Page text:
Restoring the Sacred
Christmas and Easter — those beautiful holy days when regular Mass attendees are squashed by the masses into the middle of the pews. What an annoyance.
Really? More like, what an opportunity!
It’s an opportunity we get to reach out to those masses at the Masses. As Matthew Kelly has pointed out in both Rediscover Catholicism and his latest book, Four Signs of a Dynamic Catholic: Almost all of our "clientele" are in one place at one time. People come to Mass for Christmas and Easter. It's an influx of people who may — or may not — be there for an encounter with Christ. So, how do we keep them coming? What are we doing that could be more appealing? How can we be more relevant to what they need?
These questions are important ones to ask. However, they can quickly lead down a slope toward sloppy standards and diluted doctrine. When we try new-fangled ideas to be “more” of something, it does not necessarily inspire people or lead them to Christ.
As a matter of fact, it can cause them to assume that, just as they always suspected, we are out of touch with culture. So out of touch that, to reach them, we'll have to soften the "hard edges" of our doctrine and "tone down" our distinctive Catholic heritage. The Church needs to "get with the times," after all, especially if we want Mass attendance to be higher, keep our young people involved, and be part of everyone's weekly regime. Right?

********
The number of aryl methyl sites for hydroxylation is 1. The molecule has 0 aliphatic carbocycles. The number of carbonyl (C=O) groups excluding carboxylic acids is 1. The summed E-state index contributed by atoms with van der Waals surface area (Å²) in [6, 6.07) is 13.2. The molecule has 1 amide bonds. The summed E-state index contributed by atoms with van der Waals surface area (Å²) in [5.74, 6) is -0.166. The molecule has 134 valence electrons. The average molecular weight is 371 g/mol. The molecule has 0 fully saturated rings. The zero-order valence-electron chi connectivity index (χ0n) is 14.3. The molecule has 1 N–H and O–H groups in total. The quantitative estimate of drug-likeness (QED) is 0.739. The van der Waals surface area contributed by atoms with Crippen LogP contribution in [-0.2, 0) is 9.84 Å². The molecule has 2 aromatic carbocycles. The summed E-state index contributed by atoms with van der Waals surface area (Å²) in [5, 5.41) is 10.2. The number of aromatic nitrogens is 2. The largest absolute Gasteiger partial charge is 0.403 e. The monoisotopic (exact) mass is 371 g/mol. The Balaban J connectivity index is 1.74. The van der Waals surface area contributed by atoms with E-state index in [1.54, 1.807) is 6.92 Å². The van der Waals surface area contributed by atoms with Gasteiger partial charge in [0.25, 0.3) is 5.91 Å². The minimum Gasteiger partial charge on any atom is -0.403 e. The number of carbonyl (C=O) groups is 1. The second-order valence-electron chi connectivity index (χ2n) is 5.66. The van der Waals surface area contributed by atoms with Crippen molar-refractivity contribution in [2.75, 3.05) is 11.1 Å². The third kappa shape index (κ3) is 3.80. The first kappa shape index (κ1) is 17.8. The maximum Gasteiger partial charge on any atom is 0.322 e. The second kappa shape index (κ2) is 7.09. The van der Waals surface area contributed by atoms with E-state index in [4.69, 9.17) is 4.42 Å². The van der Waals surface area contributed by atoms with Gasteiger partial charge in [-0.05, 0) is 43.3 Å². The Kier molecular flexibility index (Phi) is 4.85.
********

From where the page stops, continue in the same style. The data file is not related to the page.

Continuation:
When we do any of these things — lower our standards, soften our doctrines, tone down who we are and what we stand for — we replace the sacred with the mundane. We bleed the mystery out of our faith…and there goes our relationship with God.
When we're just like everyone else, the special part of how we live out our faith is, well, nothing special.
Our goal isn't to be like everyone else. Not only would that be boring, but it's watering down something so essential, so critical, so much a part of who we are.
Boring is the real reason people leave the Catholic Church. Want proof? Look at an example of just the opposite being put into play in Omaha, Nebraska. When you're NOT boring — but instead celebrate Catholic traditions out loud —the glory, the mystery and the beauty naturally draw people to them.
How could they not?
This pastor took the sacred and made it the core part of his parish. He wasn't afraid to take hold of the traditions that are time-tested.
And the response of this parish (which had spent 40 years in decline) to the sacred, the beautiful, the mystery of our faith, is unusual, even surprising.
Maybe that's not because we've lost our taste for awe and wonder, but simply because we've settled for less. The sacred mystery of our faith is not old, not out of touch, not boring. May God lead more parishes to explore this beauty to the fullest — and may we see our churches filled to capacity every Sunday, in worship of our Risen Lord who inspires it all.
PS: We interviewed Don Carey, the CEO of Storytel about this documentary today on Register Radio. This documentary is also scheduled to air on EWTN on April 30th, 6:30 Eastern.